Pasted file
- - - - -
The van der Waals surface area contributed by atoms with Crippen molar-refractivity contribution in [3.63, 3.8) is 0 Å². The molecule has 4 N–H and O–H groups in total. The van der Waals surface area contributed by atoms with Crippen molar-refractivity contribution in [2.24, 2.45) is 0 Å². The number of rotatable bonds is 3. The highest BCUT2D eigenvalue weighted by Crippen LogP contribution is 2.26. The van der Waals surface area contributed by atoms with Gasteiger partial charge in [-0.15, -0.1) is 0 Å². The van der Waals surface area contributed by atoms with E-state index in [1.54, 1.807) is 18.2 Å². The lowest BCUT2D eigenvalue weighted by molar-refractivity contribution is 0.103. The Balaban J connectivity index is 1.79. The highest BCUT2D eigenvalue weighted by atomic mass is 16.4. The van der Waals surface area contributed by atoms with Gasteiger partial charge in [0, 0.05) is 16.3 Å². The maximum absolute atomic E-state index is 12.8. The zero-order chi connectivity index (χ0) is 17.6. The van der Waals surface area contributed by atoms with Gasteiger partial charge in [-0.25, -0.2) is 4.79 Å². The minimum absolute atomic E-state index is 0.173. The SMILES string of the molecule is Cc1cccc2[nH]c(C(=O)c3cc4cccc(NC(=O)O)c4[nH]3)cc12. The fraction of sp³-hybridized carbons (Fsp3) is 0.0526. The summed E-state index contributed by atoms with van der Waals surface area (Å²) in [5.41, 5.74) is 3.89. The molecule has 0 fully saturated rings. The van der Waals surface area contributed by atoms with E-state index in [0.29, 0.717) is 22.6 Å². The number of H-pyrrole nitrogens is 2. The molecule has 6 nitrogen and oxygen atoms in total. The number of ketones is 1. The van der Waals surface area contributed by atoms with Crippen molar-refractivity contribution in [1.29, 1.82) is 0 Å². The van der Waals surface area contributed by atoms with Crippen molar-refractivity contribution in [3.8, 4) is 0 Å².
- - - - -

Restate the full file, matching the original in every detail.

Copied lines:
The van der Waals surface area contributed by atoms with Crippen molar-refractivity contribution in [3.63, 3.8) is 0 Å². The molecule has 4 N–H and O–H groups in total. The van der Waals surface area contributed by atoms with Crippen molar-refractivity contribution in [2.24, 2.45) is 0 Å². The number of rotatable bonds is 3. The highest BCUT2D eigenvalue weighted by Crippen LogP contribution is 2.26. The van der Waals surface area contributed by atoms with Gasteiger partial charge in [-0.15, -0.1) is 0 Å². The van der Waals surface area contributed by atoms with E-state index in [1.54, 1.807) is 18.2 Å². The lowest BCUT2D eigenvalue weighted by molar-refractivity contribution is 0.103. The Balaban J connectivity index is 1.79. The highest BCUT2D eigenvalue weighted by atomic mass is 16.4. The van der Waals surface area contributed by atoms with Gasteiger partial charge in [0, 0.05) is 16.3 Å². The maximum absolute atomic E-state index is 12.8. The zero-order chi connectivity index (χ0) is 17.6. The van der Waals surface area contributed by atoms with Gasteiger partial charge in [-0.25, -0.2) is 4.79 Å². The minimum absolute atomic E-state index is 0.173. The SMILES string of the molecule is Cc1cccc2[nH]c(C(=O)c3cc4cccc(NC(=O)O)c4[nH]3)cc12. The fraction of sp³-hybridized carbons (Fsp3) is 0.0526. The summed E-state index contributed by atoms with van der Waals surface area (Å²) in [5.41, 5.74) is 3.89. The molecule has 0 fully saturated rings. The van der Waals surface area contributed by atoms with E-state index in [0.29, 0.717) is 22.6 Å². The number of H-pyrrole nitrogens is 2. The molecule has 6 nitrogen and oxygen atoms in total. The number of ketones is 1. The van der Waals surface area contributed by atoms with Crippen molar-refractivity contribution in [1.29, 1.82) is 0 Å². The van der Waals surface area contributed by atoms with Crippen molar-refractivity contribution in [3.8, 4) is 0 Å².